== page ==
Every time I portray a character it has been the result of many hours of research and much prayer. I so desire the listeners to 'feel and see and hear' what the character sees and feels and hears. I am going to continue to develop characters throughout 2009. In fact one of my writing goals is to develop one new character a month (yikes!).
On to the subject at hand. I have been invited to team an Epiphany weekend. The weekend will be similar to my Emmaus weekend, except the team will be ministering to young men (under 21) who are in maximum security detention.
I felt a call to work in prison ministry a couple of years ago and at first my husband wasn't crazy about the idea. He's warmed up to it though as I have visited the Correctional Center for Women in Goochland twice and the Greensville Correctional Center (men-maximum security) once. Since I came back no worse for wear and assured him I was adequately protected, he feels a little better. (Besides, he knows I'm going to go if I'm called and He trusts I'll have a hedge of protection around me.) I had even accepted a job to provide "life skills training sessions" to men at the Pamunkey Regional Jail in Hanover County about 2 years ago, but the group that provided the training were just terribly unorganized and the communication was so poor I quit before I ever got to work with any of the men!
My pastor was quite surprised when I first shared my call with him. He asked me, "Mary . . . have you ever been in a prison?" I understand his reaction/ question. I appear to be a pretty "white bread" girl from the suburbs (meaning pretty sheltered and not very worldly). But guess what? I am not at all! I am fearless and I am strong and I "get it" when it comes to being broken and sin-filled.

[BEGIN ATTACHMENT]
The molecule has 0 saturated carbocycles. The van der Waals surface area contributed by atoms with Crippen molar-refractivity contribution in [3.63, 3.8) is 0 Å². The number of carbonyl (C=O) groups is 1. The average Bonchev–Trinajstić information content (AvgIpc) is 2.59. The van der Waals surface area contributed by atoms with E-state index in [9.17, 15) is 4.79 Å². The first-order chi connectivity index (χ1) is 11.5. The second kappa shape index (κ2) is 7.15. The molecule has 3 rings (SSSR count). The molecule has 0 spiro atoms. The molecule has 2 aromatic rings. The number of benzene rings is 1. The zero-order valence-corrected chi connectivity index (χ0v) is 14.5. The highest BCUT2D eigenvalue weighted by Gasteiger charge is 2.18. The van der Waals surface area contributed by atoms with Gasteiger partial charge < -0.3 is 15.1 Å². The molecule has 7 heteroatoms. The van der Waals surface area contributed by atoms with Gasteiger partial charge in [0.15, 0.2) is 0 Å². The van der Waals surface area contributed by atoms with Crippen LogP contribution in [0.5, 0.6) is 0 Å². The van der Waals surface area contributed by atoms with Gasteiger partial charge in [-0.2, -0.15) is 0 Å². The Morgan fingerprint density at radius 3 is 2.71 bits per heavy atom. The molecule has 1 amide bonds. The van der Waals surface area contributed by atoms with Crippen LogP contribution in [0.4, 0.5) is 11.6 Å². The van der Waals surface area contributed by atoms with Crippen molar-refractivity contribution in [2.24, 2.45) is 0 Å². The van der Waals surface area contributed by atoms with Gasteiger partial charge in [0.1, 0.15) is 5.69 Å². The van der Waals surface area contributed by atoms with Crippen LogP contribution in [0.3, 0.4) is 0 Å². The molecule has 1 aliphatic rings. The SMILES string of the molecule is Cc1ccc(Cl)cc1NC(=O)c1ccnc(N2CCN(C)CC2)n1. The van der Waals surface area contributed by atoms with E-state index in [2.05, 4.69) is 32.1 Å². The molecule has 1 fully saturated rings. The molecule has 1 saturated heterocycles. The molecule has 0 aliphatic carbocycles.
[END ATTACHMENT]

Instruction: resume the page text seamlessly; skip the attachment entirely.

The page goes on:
Before this faith came, we were held prisoners by the law, locked up until faith should be revealed. [Galatians 3:23]
That's why I'm not afraid of prisoners or anyone else, for that matter! Not that I'm reckless or would ever intentionally place myself in danger that wasn't necessary. But I'm not scared to minister to men and women in prison or a homeless shelter, on the streets or anywhere else.
Remember those in prison as if you were their fellow prisoners, and those who are mistreated as if you yourselves were suffering. [Hebrews 13:3]
This year I am focusing on "radical hospitality," a term I heard a speaker mention a few months ago. The concept really intrigues me and I am exploring what it means (different things to different people, I think).
–noun, plural -ties.
|1.||the friendly reception and treatment of guests or strangers.|
|2.||the quality or disposition of receiving and treating guests and strangers in a warm, friendly, generous way.|
The Unexpected Joy of Radical Hospitality
February 5, 2006 - Paul Habersang
"True Christian hospitality requires a giving of ourselves – an opening up of who we are – and a willingness to stretch our sometimes narrow lives. Extending ourselves for the sake of others invites us to grow – to experience those who are different from us and perhaps learn to see new perspectives through the lens of another person. Hospitality ultimately asks us to step beyond our self-centeredness and see a larger world that extends beyond our comfort zones."
It's not for everyone - and we all are called to be hospitable in differing ways. But, in about 3 weeks I'll begin the 4-Saturday-mornings-training sessions and then serve on the team for the President's Day Weekend event. I am so excited to have an opportunity to minister to these young men and to support them as they experience the powerful, healing love of Jesus Christ for perhaps the first time in their lives.
Share with God's people who are in need. Practice hospitality. [Romans 12:13]